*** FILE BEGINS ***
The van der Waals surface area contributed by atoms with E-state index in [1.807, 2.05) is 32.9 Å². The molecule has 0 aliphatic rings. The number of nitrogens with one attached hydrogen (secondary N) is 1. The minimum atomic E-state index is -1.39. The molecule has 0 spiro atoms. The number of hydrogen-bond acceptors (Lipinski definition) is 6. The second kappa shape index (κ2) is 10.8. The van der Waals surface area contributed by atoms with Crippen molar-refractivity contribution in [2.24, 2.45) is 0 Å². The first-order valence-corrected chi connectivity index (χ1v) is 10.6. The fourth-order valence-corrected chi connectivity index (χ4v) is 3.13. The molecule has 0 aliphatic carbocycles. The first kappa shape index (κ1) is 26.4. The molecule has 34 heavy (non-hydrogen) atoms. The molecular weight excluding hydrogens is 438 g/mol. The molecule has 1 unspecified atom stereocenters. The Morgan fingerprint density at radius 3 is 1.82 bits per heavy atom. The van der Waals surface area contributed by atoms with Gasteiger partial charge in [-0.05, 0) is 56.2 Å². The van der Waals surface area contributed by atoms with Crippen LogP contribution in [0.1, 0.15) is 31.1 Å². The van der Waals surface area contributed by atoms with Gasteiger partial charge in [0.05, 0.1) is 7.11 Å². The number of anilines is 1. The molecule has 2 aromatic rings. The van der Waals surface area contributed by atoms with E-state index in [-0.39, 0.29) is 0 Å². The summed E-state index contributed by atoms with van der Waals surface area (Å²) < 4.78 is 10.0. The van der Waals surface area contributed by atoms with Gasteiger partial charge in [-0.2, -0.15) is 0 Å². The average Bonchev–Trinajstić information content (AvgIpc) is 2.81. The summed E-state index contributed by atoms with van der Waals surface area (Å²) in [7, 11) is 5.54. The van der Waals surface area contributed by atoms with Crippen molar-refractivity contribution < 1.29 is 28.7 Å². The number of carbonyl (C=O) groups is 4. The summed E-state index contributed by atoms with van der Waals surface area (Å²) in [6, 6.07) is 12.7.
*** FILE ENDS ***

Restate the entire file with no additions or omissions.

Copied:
The van der Waals surface area contributed by atoms with E-state index in [1.807, 2.05) is 32.9 Å². The molecule has 0 aliphatic rings. The number of nitrogens with one attached hydrogen (secondary N) is 1. The minimum atomic E-state index is -1.39. The molecule has 0 spiro atoms. The number of hydrogen-bond acceptors (Lipinski definition) is 6. The second kappa shape index (κ2) is 10.8. The van der Waals surface area contributed by atoms with Crippen molar-refractivity contribution in [2.24, 2.45) is 0 Å². The first-order valence-corrected chi connectivity index (χ1v) is 10.6. The fourth-order valence-corrected chi connectivity index (χ4v) is 3.13. The molecule has 0 aliphatic carbocycles. The first kappa shape index (κ1) is 26.4. The molecule has 34 heavy (non-hydrogen) atoms. The molecular weight excluding hydrogens is 438 g/mol. The molecule has 1 unspecified atom stereocenters. The Morgan fingerprint density at radius 3 is 1.82 bits per heavy atom. The van der Waals surface area contributed by atoms with Gasteiger partial charge in [-0.05, 0) is 56.2 Å². The van der Waals surface area contributed by atoms with Crippen LogP contribution in [0.1, 0.15) is 31.1 Å². The van der Waals surface area contributed by atoms with Gasteiger partial charge in [0.05, 0.1) is 7.11 Å². The number of anilines is 1. The molecule has 2 aromatic rings. The van der Waals surface area contributed by atoms with E-state index in [-0.39, 0.29) is 0 Å². The summed E-state index contributed by atoms with van der Waals surface area (Å²) < 4.78 is 10.0. The van der Waals surface area contributed by atoms with Gasteiger partial charge in [-0.2, -0.15) is 0 Å². The average Bonchev–Trinajstić information content (AvgIpc) is 2.81. The summed E-state index contributed by atoms with van der Waals surface area (Å²) in [7, 11) is 5.54. The van der Waals surface area contributed by atoms with Crippen molar-refractivity contribution < 1.29 is 28.7 Å². The number of carbonyl (C=O) groups is 4. The summed E-state index contributed by atoms with van der Waals surface area (Å²) in [6, 6.07) is 12.7.